Kappa Automate

Well test software now available as containerized ‘micro services’ for composition into bespoke workflows. Kappa’s Automate project shares concepts with OSDU. Oil IT Journal reports on a long exchange with Kappa CEO Oliver Houzé on the work of KAC, the Kappa Automation Consortium.

French software house Kappa has launched Kappa-Automate (K-A), a containerized version of its well test suite for the modern IT world of microservices-based workflow automation. K-A adopts a similar software development pattern to OSDU, the Open Software Data Universe, but Kappa’s development preceded OSDU by a couple of years and the toolset is now deployment-ready.

As Kappa CEO Olivier Houzé told Oil IT Journal, ‘The Automation project started with a KAPPA consortium in 2016, after requests from our major clients to move beyond permanent downhole gauge preprocessing and integrate some of our software functionality with automated workflows. OSDU began in 2018 and deals with a much bigger picture, but the objectives were similar. It was natural for us to join OSDU when it started gaining credibility’.

‘Automate is exactly what you describe: a self-contained automation architecture which deals with the workflows related to our software portfolio. It can have its own life and be installed and operated on its own. But we expect that it will be more like a satellite of a larger OSDU compliant structure. In the latter case, the Automate structure will be transparent and it will be as if third parties were directly using our microservices. Under the hood, it will be a bit more complicated!’

‘The OSDU R1 and R2 releases were not directly related to our segment but things are changing with R3 and the integration of Schlumberger’s Delfi platform. R3 will cover the data that interests us, so we anticipate that we are going to integrate the OSDU process during the development of R3 and that Automate should be OSDU R3 compliant when released in the not-too-distant future’.

In an online video presentation, Houzé traced the history of well testing in the context of an industry prone to periodic downturns. Automating analyses began as early as 2000 when the deployment of permanent measurement led to information overload. Kappa’s software evolved to help engineers by identifying events of interest and sending data on for analysis. The 2014/15 downturn and the ongoing big crew change has led to a ‘perfect storm’ of human and technology disruption, compounded by a demographic gap that resulted from the no hiring policies of earlier crises. Engineering expertise has gone from many operating companies.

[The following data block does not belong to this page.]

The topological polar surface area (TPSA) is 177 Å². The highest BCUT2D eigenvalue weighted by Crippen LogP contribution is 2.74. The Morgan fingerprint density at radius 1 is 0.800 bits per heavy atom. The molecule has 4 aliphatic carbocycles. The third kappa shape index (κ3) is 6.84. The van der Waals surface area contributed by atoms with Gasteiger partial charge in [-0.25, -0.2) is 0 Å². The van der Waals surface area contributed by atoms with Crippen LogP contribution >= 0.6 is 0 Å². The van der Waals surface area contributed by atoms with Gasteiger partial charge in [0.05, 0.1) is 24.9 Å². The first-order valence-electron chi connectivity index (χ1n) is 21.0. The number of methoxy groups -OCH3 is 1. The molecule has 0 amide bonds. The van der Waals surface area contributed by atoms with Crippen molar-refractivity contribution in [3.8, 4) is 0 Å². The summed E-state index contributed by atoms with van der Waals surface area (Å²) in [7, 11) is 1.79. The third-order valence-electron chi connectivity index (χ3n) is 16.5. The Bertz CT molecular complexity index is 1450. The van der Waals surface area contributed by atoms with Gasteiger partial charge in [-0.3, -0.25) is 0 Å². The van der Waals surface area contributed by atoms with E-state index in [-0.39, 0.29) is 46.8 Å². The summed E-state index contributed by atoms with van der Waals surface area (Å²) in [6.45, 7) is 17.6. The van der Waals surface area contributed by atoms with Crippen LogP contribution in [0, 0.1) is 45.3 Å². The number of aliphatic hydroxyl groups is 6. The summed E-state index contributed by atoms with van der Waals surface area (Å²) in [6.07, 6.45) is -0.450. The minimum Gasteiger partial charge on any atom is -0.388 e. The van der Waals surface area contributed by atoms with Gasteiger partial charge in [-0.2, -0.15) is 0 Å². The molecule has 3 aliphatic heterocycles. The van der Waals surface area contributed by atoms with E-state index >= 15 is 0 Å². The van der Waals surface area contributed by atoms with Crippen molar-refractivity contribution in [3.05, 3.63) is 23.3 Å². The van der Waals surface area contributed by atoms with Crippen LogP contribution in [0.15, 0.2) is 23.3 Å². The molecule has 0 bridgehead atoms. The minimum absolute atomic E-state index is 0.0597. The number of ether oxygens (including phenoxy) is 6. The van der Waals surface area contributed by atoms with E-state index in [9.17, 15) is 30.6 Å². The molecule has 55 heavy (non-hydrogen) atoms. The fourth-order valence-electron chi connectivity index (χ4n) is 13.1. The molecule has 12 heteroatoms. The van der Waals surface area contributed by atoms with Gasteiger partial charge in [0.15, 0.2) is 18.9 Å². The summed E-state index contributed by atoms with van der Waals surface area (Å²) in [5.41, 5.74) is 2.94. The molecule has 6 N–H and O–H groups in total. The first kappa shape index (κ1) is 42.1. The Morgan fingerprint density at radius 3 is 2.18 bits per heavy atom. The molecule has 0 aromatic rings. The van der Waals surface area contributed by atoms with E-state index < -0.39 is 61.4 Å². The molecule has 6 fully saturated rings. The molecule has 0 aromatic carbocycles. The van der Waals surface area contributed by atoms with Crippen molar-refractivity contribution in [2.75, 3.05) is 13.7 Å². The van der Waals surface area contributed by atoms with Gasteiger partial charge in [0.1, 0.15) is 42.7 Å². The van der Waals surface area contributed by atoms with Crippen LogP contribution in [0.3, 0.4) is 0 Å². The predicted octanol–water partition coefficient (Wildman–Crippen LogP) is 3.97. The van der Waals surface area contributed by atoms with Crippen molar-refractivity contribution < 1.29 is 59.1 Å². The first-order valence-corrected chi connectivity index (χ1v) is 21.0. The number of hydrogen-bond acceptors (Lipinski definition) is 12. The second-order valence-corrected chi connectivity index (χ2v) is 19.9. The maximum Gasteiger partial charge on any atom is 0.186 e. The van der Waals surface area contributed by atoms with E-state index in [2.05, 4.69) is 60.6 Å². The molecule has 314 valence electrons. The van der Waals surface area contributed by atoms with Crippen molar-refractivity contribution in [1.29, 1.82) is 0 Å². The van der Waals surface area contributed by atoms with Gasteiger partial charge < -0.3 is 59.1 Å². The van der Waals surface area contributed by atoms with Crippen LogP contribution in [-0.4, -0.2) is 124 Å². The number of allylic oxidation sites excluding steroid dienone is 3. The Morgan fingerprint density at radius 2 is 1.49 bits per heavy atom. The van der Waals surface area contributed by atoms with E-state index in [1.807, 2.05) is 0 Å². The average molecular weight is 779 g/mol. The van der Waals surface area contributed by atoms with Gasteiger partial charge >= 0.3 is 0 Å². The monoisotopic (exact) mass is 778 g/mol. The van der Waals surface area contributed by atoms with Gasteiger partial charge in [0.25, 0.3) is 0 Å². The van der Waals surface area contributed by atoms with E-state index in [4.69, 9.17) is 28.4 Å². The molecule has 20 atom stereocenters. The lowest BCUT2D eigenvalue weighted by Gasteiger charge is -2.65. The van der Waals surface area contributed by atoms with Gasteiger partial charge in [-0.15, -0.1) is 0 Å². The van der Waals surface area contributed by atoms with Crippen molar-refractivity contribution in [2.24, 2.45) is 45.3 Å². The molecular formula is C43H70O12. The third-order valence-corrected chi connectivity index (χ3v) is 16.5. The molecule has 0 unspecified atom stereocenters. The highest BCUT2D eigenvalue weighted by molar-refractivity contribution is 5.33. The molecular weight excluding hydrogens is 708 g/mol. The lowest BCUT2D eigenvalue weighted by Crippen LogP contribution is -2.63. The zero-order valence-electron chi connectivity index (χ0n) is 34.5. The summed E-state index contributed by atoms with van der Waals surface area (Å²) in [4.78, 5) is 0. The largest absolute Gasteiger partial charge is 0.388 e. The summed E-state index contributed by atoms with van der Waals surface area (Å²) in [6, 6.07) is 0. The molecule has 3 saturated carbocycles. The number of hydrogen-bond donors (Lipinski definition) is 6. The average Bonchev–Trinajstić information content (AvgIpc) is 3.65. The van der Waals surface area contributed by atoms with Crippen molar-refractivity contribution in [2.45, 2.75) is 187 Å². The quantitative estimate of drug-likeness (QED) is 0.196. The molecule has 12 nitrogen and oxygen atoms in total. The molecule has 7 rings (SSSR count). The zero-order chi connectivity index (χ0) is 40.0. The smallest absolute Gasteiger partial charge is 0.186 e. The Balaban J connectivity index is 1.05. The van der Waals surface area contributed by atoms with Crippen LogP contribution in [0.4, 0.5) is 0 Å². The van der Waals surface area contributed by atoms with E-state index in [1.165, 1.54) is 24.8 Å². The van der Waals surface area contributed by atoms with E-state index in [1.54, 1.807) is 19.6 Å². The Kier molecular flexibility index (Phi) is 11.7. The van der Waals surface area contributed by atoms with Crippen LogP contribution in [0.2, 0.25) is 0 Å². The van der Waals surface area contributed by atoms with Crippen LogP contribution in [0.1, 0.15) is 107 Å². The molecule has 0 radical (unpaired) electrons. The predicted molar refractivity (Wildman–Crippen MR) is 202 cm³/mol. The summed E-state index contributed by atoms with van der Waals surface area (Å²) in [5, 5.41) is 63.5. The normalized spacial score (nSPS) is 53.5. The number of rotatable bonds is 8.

On the positive side, technology, especially artificial intelligence, holds promise, even if there is some controversy around AI’s potential and limits. AI that identifies a squirrel as a sea lion (with ‘99% confidence’) is not going to replace the engineer.

The technology under the hood (as in OSDU) represents a shift from the monolithic apps of the past to ‘small pieces of software’, a.k.a. ‘microservices’. These can be installed anywhere, on servers on-site or in cloud. K-A provides microservices for pressure and rate transient analyses and more and is said to present a great opportunity for interface with other vendors’ solutions via the upcoming OSDU R3 release. The first commercial release of K-A is scheduled for Q4 2021.

On the application front, Kappa is cautious about the move to the cloud/web/HTML5 paradigm. It took some five years to see the benefits from the previous migration from MFC to .NET. It remains to be seen if HTML5 software can be as rich and user friendly as Windows. The first Kappa tool to benefit from the Automate interface is Carbone (PVT analysis), part of the ‘next generation’ G6 release, now deployable from the cloud.

In the video, Houzé commented that Saphir (Kappa’s well test flagship) is ‘a bit big for microservices’ which echoed earlier considerations that we have encountered for instance in our exchange with EnergySys’ Peter Black. We pressed Kappa on what exactly constitutes microservices and asked for some examples of how they might be deployed. Kappa’s Olivier Allain came back with the following.

One example is the ‘incremental PTA*’ workflow. Traditionally, an engineer takes high frequency raw downhole pressure measurement and production data and executes a build-up analysis and outputs a PTA analysis file. An automated workflow replaces this manual analysis as follows. A filtering service preprocesses the raw pressure data which is fed into a processing service to identify shut-in periods. For each shut-in, a PTA service is called to load data and diagnostic plots and rerun and improve a pre-selected model. The results are fed into time lapse and/or map displays or perhaps on into another workflow.

This may just be a matter of semantics but are Allain’s above ‘services’ microservices? Or more to the point, will they ever be used outside of Kappa’s automated workflows? There must be a lot of folks in the OSDU community struggling with similar questions. KAPPA expects answers to these questions in a 2020-2021 K-A field test, where several operators will be trialling K-A in their own workflows. The Kappa Automation Consortium (KAC) currently has 13 members including BP, Chevron, ENI, Equinor, ExxonMobil, Marathon, Shell, Aramco and Total.

* Pressure transient analysis.

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